Online game lets students slash, tax their way to balanced budget

Lawmakers were shown the game last week.

University of Maryland (UM) College Park students last week finagled with federal spending and deficit reduction so that, at the very worst, they could delay economic Armageddon in the United States.

UM students, most of them majoring in public policy, experimented with ways to get the country’s fiscal house in working order Sept. 19 during the launch of “Budget Hero: Election Edition,” a web-based game that invites players to find a way – any way – to trim the nation’s debt by raising taxes, doing away with certain tax deductions, raising the age of Social Security recipients, and reining in the defense budget, among dozens of other options.

Even allowing the country to fall off the proverbial fiscal cliff – a combination of economic policies dreaded by both major parties – would keep the government running until well into 2027, according to the game.

But simply delaying the economic Armageddon isn’t the point, said Diane Tucker, leader of the serious games initiative at the nonpartisan Wilson Center, which created the game and introduced the election-year edition in College Park and on Capitol Hill last week.

The game aims to better inform the public of the federal government’s financial obligations reaching into the next few decades – projections based on information from the Congressional Budget Office (CBO), the referee of partisan bickering surrounding economic policy in Washington, D.C.

“Numbers don’t lie,” said Tucker, who added that most Budget Hero players have deeply flawed understandings of how the government spends money. “I think there’s a way to do this so that it helps clear some of the fog around these complex issues. People’s understanding of where their money is going suffers from such enormous distortion. … There’s something very leveling about this. There have been highly partisan debates around these issues, and this will show in numbers how money stacks up.”

A prime example of the public misunderstanding of federal budget matters: Respondents to a 2011 CNN poll said they thought 10 percent of the federal budget was designated for “aid to foreign countries for international development and humanitarian assistance.” Foreign aid actually accounts for less than 1 percent of the budget. And for budget cutters: Firing every federal employee wouldn’t even reduce the deficit by half.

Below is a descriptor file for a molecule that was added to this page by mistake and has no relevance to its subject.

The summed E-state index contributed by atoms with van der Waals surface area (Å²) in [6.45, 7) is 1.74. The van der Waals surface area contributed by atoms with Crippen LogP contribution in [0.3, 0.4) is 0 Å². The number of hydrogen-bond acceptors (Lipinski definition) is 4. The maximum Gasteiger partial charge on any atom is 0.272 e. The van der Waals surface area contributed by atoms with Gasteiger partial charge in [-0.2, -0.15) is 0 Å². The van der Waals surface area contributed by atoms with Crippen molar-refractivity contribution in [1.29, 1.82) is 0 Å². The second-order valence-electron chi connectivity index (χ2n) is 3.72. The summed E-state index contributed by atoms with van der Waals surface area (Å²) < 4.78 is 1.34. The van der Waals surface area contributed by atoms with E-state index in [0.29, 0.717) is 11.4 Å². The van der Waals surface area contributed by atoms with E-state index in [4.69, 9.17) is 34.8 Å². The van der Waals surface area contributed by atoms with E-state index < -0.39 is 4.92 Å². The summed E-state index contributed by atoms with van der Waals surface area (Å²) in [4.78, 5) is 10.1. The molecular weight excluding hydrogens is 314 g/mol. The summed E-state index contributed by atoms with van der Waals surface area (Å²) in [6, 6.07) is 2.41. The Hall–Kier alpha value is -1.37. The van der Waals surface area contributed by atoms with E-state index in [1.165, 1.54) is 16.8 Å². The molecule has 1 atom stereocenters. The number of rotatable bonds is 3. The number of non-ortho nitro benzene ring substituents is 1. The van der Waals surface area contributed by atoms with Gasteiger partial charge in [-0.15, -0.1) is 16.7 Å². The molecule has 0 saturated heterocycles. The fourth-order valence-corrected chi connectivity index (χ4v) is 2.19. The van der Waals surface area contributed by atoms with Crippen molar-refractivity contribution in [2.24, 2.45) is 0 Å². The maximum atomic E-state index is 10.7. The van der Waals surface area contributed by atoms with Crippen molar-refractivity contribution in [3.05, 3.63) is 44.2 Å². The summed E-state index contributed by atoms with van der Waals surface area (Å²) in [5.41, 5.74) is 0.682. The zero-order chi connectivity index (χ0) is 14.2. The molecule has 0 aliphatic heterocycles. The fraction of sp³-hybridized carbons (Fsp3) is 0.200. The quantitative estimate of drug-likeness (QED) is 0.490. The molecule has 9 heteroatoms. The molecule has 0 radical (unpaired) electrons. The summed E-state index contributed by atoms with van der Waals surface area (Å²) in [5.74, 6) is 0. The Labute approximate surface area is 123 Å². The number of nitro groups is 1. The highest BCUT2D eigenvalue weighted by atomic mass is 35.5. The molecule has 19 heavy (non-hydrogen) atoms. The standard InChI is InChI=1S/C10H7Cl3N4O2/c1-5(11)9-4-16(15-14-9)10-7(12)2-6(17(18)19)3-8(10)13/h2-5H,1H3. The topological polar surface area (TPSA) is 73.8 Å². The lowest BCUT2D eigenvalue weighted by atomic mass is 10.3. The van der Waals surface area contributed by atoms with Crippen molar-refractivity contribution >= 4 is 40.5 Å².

Students played policy cards in their mission to bring spending in line with revenue collection. A Budget Hero data analysis showed that rapidly reducing troop numbers was by far the most popular choice for trimming the debt among all groups expect for Republicans, who ranked this as their No. 5 option.

Slashing discretionary spending was No. 1 for Republicans who played the game; it wasn’t in the top 10 who identified themselves as Democrats.

Don Kettl, dean of UM’s public policy school, said students thought the Budget Hero game legitimate partly because it used numbers and projections from the CBO, a trusted source, and not a partisan resource that reinforced certain budget priorities.

“They want these to be seen as numbers that haven’t been put together with any kind of spin,” he said. “You’re not saying to go wade through the president’s budget and see what you can learn. This is far more engaging.”

A public policy student asked Kettl during the Budget Hero session how he could beat the online game.

“I don’t know if you can win or lose,” Kettl responded. “I do know that there are people of all stripes who are willing to do all kinds of things [to balance the budget] even when the people who represent them draw these hard lines in the sand.”

Budget Hero, Tucker said, could help players conceptualize the giant numbers throughout a federal budget – an understanding that could lead to activism that would push policy makers to tackle deficit reduction in sensible ways.

“It’s the best kind of teaching tool, a simulation where people can make mistakes and learn from them,” she said. “They move from passive recipients of information to interactors with that information. That expands their understanding of the role they can play.”

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